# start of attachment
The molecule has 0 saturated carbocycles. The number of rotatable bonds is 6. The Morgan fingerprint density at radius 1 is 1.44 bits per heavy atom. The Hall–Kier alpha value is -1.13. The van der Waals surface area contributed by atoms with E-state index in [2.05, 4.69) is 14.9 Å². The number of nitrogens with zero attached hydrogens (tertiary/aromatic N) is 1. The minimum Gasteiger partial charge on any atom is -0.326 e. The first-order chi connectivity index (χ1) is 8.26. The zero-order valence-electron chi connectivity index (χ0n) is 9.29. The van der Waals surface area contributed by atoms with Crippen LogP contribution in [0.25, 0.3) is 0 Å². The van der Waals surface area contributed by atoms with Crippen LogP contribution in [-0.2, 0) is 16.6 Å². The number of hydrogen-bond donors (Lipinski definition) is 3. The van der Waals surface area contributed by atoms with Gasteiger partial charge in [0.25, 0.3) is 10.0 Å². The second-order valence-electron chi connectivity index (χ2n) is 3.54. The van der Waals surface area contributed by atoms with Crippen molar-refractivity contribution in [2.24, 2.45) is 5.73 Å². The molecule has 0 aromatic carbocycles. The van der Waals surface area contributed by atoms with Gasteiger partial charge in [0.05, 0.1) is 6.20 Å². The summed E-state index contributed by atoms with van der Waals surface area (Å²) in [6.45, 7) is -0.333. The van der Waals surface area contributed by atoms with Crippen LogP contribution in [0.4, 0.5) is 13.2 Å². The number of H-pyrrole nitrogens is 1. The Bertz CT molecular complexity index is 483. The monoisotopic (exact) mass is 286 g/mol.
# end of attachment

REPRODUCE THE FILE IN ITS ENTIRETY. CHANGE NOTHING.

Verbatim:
The molecule has 0 saturated carbocycles. The number of rotatable bonds is 6. The Morgan fingerprint density at radius 1 is 1.44 bits per heavy atom. The Hall–Kier alpha value is -1.13. The van der Waals surface area contributed by atoms with E-state index in [2.05, 4.69) is 14.9 Å². The number of nitrogens with zero attached hydrogens (tertiary/aromatic N) is 1. The minimum Gasteiger partial charge on any atom is -0.326 e. The first-order chi connectivity index (χ1) is 8.26. The zero-order valence-electron chi connectivity index (χ0n) is 9.29. The van der Waals surface area contributed by atoms with Crippen LogP contribution in [0.25, 0.3) is 0 Å². The van der Waals surface area contributed by atoms with Crippen LogP contribution in [-0.2, 0) is 16.6 Å². The number of hydrogen-bond donors (Lipinski definition) is 3. The van der Waals surface area contributed by atoms with Gasteiger partial charge in [0.25, 0.3) is 10.0 Å². The second-order valence-electron chi connectivity index (χ2n) is 3.54. The van der Waals surface area contributed by atoms with Crippen molar-refractivity contribution in [2.24, 2.45) is 5.73 Å². The molecule has 0 aromatic carbocycles. The van der Waals surface area contributed by atoms with Gasteiger partial charge in [0.05, 0.1) is 6.20 Å². The summed E-state index contributed by atoms with van der Waals surface area (Å²) in [6.45, 7) is -0.333. The van der Waals surface area contributed by atoms with Crippen LogP contribution in [0.4, 0.5) is 13.2 Å². The number of H-pyrrole nitrogens is 1. The Bertz CT molecular complexity index is 483. The monoisotopic (exact) mass is 286 g/mol.